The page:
Naturally, all the academy members have their own unique powers. Luther is the strongest with the giant body of a Martian gorilla. Rebellious, father-loathing Diego became a vigilante like Batman. Allison can literally change reality by lying (much like a certain US politician).
Nine-time Grammy winner and two-time Oscar nominee Mary J Blige (left) and Cameron Britton play ruthless and unorthodox hitmen Cha Cha and Hazel in “The Umbrella Academy”.
Klaus is able to speak to the dead, which turns him into a drug addict. Number Five, who’s retained the appearance of a boy, can travel through time.
Vanya, on the other hand, seems to have no superpowers at all.
And each of them also suffers a unique pain held over from childhood experiences that drove them from home as soon as they were old enough to go.
“The six haven’t seen each other for 17 years and come back for the funeral,” Sheehan said. “Klaus is taking a lot of drugs to quiet the ‘voices’. His personal struggle has been externalised into the dead and he has the power to speak to them, but it’s more like a sickness, like a disability. He has to do great damage to his body to suppress it, and his journey is about figuring out ways of controlling this ability.”
Castaneda said his character, Diego, doesn’t believe he has a superpower like the others, so his tactical abilities get messed up with his emotional instability.
“So, when provoked, he immediately reacts with action rather than reason, and that gets him into a pickle with the siblings. He can’t cope with the fact that everybody has a special ability except him and yet they’re not using their powers for the right reasons. So they he builds up this animosity, and he becomes sort of like a joke because he takes his job too seriously.”
The Umbrella Academy returns home for the first time in 17 years after the death of their adopted father.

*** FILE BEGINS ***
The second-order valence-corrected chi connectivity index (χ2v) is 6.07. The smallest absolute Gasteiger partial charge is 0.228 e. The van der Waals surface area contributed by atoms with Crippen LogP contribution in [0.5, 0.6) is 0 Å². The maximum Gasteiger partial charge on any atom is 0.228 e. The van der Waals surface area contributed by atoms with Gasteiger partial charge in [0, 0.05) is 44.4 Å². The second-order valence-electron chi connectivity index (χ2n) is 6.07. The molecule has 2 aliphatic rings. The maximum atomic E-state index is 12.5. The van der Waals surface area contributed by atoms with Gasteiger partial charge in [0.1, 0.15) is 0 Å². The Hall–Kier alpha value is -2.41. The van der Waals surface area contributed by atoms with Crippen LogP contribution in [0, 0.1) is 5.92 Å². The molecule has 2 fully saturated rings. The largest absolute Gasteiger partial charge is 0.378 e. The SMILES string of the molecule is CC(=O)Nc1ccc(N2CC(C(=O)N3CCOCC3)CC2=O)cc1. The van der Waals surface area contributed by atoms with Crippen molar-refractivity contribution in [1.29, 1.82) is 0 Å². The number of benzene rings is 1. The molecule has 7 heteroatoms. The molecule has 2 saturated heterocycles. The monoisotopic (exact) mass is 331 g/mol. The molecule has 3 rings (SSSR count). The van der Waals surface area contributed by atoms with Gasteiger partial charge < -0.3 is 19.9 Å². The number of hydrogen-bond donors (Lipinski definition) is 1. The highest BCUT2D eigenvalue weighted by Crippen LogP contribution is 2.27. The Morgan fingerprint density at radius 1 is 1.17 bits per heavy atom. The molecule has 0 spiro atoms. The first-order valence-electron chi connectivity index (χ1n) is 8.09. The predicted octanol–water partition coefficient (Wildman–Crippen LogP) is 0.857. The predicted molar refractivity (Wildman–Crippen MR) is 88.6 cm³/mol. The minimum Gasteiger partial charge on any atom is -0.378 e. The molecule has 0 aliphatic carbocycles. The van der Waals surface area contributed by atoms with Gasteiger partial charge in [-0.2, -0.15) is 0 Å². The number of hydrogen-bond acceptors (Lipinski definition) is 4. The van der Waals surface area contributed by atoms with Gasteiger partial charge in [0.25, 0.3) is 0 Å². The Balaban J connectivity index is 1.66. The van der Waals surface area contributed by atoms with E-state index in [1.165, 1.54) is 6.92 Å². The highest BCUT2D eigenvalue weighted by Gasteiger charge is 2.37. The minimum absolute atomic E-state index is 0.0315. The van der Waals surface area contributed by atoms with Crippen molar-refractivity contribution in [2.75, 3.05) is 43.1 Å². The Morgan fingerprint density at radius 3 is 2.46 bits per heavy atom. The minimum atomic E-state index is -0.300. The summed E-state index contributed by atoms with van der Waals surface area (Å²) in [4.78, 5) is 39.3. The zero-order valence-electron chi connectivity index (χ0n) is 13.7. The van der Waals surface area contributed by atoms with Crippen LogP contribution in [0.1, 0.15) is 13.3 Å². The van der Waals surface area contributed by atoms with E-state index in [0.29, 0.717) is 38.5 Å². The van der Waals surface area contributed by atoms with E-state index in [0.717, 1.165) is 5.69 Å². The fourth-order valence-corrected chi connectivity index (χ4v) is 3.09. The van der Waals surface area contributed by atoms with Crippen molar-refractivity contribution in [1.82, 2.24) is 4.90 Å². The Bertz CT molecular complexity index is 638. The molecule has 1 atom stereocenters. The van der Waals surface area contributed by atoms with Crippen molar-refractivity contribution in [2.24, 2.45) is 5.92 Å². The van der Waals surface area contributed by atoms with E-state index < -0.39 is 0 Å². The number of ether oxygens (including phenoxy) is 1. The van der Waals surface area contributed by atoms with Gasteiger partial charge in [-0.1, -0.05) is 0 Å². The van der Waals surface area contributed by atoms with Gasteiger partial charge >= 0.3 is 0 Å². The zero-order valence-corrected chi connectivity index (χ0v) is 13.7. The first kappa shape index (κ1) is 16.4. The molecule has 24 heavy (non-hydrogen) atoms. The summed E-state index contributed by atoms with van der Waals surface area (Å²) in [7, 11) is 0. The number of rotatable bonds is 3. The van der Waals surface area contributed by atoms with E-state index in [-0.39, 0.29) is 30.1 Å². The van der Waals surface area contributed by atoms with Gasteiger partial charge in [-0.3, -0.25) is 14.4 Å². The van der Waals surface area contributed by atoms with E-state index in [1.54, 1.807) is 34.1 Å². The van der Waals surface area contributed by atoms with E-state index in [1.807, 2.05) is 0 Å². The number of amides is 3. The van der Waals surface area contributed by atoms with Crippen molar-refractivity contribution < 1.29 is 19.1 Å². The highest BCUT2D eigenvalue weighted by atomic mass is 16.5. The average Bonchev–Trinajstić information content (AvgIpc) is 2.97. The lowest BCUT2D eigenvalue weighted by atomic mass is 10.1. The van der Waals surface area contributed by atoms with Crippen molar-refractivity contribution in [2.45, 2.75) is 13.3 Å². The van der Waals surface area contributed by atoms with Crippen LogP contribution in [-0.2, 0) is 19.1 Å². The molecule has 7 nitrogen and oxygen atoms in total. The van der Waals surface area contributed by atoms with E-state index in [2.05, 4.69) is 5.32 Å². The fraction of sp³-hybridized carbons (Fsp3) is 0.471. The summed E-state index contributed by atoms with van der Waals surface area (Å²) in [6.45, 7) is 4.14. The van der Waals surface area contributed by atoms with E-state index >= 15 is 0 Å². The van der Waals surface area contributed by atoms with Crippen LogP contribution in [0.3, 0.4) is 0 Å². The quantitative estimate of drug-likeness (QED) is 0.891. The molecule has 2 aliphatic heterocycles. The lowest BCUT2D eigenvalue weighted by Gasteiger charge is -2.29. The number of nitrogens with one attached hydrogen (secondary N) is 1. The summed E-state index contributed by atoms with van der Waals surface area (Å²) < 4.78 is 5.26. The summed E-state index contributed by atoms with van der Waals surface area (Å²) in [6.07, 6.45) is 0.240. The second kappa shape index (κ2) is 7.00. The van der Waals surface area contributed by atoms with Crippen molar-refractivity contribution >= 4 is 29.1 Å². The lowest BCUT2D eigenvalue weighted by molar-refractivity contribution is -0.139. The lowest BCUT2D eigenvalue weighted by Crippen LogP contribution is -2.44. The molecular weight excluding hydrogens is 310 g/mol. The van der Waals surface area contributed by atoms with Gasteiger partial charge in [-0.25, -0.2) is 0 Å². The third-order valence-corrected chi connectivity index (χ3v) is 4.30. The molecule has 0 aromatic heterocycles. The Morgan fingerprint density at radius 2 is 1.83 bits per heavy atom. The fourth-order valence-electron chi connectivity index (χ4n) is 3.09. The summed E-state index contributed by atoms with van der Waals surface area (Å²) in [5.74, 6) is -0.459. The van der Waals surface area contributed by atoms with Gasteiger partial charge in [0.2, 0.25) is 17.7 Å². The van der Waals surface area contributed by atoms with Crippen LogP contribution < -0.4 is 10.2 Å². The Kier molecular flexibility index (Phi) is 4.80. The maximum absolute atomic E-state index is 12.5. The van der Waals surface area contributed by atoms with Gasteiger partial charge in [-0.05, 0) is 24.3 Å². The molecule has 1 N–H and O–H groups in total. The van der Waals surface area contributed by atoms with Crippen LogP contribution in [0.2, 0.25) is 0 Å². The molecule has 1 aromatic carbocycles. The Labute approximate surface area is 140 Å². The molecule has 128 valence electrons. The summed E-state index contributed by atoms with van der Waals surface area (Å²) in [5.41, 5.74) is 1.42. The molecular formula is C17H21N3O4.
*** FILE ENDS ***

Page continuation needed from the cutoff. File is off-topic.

Each of the siblings bears a “palpable resentment”, Castaneda said, “and each of us has a different reason why we left”. The complexity of their group relationship distinguishes the academy from any other group of superheroes.
“These people have to save themselves before they can save the world – if they can’t find a way out of own trouble, they’re not going to be of any help to anyone else,” Castaneda said. “They stand out from all others in the superhero genre because there this element of morality. Someone like Superman or Batman would do whatever is right to help people, to sacrifice themselves, but we are so far different than that.”
Despite all the dysfunction and complexity, the series is never mired in psychological drama, Sheehan emphasised. On the contrary, it’s filled with hilarious comedy deriving from their personalities and there’s plenty of music too along the way.
The show portrays the life of a superhero in a new and different from what we’ve seen before and that will give the whole genre a new direction.
That view of superheroes is what he likes most about the series.
“I like the idea that it’s okay to fail. In fact, failure is absolutely necessary to success. You have to fail to know which way to go next, and that’s not something that’s understood well enough these days. It’s harder to fail these days and get back up and do whatever because there’s more riding on every attempt to do something.
“Failure can damage personal reputations, but we’re human and we all fail every day – it’s absolutely essential to being human. We can’t all be successes all day long – it’s not very interesting.
“So I think our show is about superheroes who fail,” Sheehan said. “You’re looking through the back door of their house and you’re watching them just be human and be failures and I think that’s a nice message to take away.”